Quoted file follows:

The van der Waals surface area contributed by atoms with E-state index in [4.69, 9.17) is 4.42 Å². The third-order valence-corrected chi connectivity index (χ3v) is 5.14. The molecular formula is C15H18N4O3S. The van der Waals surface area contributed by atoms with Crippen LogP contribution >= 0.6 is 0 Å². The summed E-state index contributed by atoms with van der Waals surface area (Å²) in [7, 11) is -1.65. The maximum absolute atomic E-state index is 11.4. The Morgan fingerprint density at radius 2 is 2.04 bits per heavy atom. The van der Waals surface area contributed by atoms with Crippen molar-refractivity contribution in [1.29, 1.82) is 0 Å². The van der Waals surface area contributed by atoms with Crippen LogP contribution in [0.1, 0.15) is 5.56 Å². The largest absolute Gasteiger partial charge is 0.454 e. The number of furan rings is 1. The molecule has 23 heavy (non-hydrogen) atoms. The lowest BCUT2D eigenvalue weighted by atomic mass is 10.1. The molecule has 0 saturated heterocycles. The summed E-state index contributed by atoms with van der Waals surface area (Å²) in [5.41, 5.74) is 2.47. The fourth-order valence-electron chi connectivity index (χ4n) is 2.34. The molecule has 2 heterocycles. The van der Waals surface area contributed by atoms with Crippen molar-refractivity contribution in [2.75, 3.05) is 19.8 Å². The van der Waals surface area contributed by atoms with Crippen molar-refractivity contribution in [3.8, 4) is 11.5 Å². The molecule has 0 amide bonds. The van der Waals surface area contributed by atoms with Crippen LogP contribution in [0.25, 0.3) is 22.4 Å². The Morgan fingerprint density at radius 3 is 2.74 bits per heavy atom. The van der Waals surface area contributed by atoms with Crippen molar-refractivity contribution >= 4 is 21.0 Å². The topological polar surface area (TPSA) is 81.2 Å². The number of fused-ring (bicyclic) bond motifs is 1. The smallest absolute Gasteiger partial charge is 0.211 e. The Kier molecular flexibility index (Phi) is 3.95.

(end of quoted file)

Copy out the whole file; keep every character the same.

The van der Waals surface area contributed by atoms with E-state index in [4.69, 9.17) is 4.42 Å². The third-order valence-corrected chi connectivity index (χ3v) is 5.14. The molecular formula is C15H18N4O3S. The van der Waals surface area contributed by atoms with Crippen LogP contribution >= 0.6 is 0 Å². The summed E-state index contributed by atoms with van der Waals surface area (Å²) in [7, 11) is -1.65. The maximum absolute atomic E-state index is 11.4. The Morgan fingerprint density at radius 2 is 2.04 bits per heavy atom. The van der Waals surface area contributed by atoms with Crippen molar-refractivity contribution in [1.29, 1.82) is 0 Å². The van der Waals surface area contributed by atoms with Crippen LogP contribution in [0.1, 0.15) is 5.56 Å². The largest absolute Gasteiger partial charge is 0.454 e. The number of furan rings is 1. The molecule has 23 heavy (non-hydrogen) atoms. The lowest BCUT2D eigenvalue weighted by atomic mass is 10.1. The molecule has 0 saturated heterocycles. The summed E-state index contributed by atoms with van der Waals surface area (Å²) in [5.41, 5.74) is 2.47. The fourth-order valence-electron chi connectivity index (χ4n) is 2.34. The molecule has 2 heterocycles. The van der Waals surface area contributed by atoms with Crippen molar-refractivity contribution in [2.75, 3.05) is 19.8 Å². The van der Waals surface area contributed by atoms with Crippen molar-refractivity contribution in [3.8, 4) is 11.5 Å². The molecule has 0 amide bonds. The van der Waals surface area contributed by atoms with Crippen LogP contribution in [0.25, 0.3) is 22.4 Å². The Morgan fingerprint density at radius 3 is 2.74 bits per heavy atom. The van der Waals surface area contributed by atoms with Crippen molar-refractivity contribution >= 4 is 21.0 Å². The topological polar surface area (TPSA) is 81.2 Å². The number of fused-ring (bicyclic) bond motifs is 1. The smallest absolute Gasteiger partial charge is 0.211 e. The Kier molecular flexibility index (Phi) is 3.95.